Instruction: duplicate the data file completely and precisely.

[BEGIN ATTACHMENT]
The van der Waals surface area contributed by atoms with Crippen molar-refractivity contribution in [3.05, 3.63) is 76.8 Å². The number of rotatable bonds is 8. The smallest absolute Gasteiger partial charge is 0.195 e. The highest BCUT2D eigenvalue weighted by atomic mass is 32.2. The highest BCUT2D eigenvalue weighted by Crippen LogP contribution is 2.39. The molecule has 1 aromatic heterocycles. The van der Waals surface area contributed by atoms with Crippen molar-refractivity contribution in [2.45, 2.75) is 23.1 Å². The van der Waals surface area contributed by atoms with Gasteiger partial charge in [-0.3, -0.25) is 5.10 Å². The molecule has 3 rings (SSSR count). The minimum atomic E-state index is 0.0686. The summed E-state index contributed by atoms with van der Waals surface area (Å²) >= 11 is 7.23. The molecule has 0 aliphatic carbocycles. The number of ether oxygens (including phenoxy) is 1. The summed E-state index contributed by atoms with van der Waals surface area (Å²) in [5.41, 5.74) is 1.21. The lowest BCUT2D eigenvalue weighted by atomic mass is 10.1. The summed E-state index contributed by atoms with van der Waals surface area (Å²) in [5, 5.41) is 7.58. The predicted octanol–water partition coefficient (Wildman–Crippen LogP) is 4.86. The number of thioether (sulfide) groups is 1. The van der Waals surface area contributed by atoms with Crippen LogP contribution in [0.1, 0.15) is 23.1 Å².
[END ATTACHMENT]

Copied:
The van der Waals surface area contributed by atoms with Crippen molar-refractivity contribution in [3.05, 3.63) is 76.8 Å². The number of rotatable bonds is 8. The smallest absolute Gasteiger partial charge is 0.195 e. The highest BCUT2D eigenvalue weighted by atomic mass is 32.2. The highest BCUT2D eigenvalue weighted by Crippen LogP contribution is 2.39. The molecule has 1 aromatic heterocycles. The van der Waals surface area contributed by atoms with Crippen molar-refractivity contribution in [2.45, 2.75) is 23.1 Å². The van der Waals surface area contributed by atoms with Gasteiger partial charge in [-0.3, -0.25) is 5.10 Å². The molecule has 3 rings (SSSR count). The minimum atomic E-state index is 0.0686. The summed E-state index contributed by atoms with van der Waals surface area (Å²) >= 11 is 7.23. The molecule has 0 aliphatic carbocycles. The number of ether oxygens (including phenoxy) is 1. The summed E-state index contributed by atoms with van der Waals surface area (Å²) in [5.41, 5.74) is 1.21. The lowest BCUT2D eigenvalue weighted by atomic mass is 10.1. The summed E-state index contributed by atoms with van der Waals surface area (Å²) in [5, 5.41) is 7.58. The predicted octanol–water partition coefficient (Wildman–Crippen LogP) is 4.86. The number of thioether (sulfide) groups is 1. The van der Waals surface area contributed by atoms with Crippen LogP contribution in [0.1, 0.15) is 23.1 Å².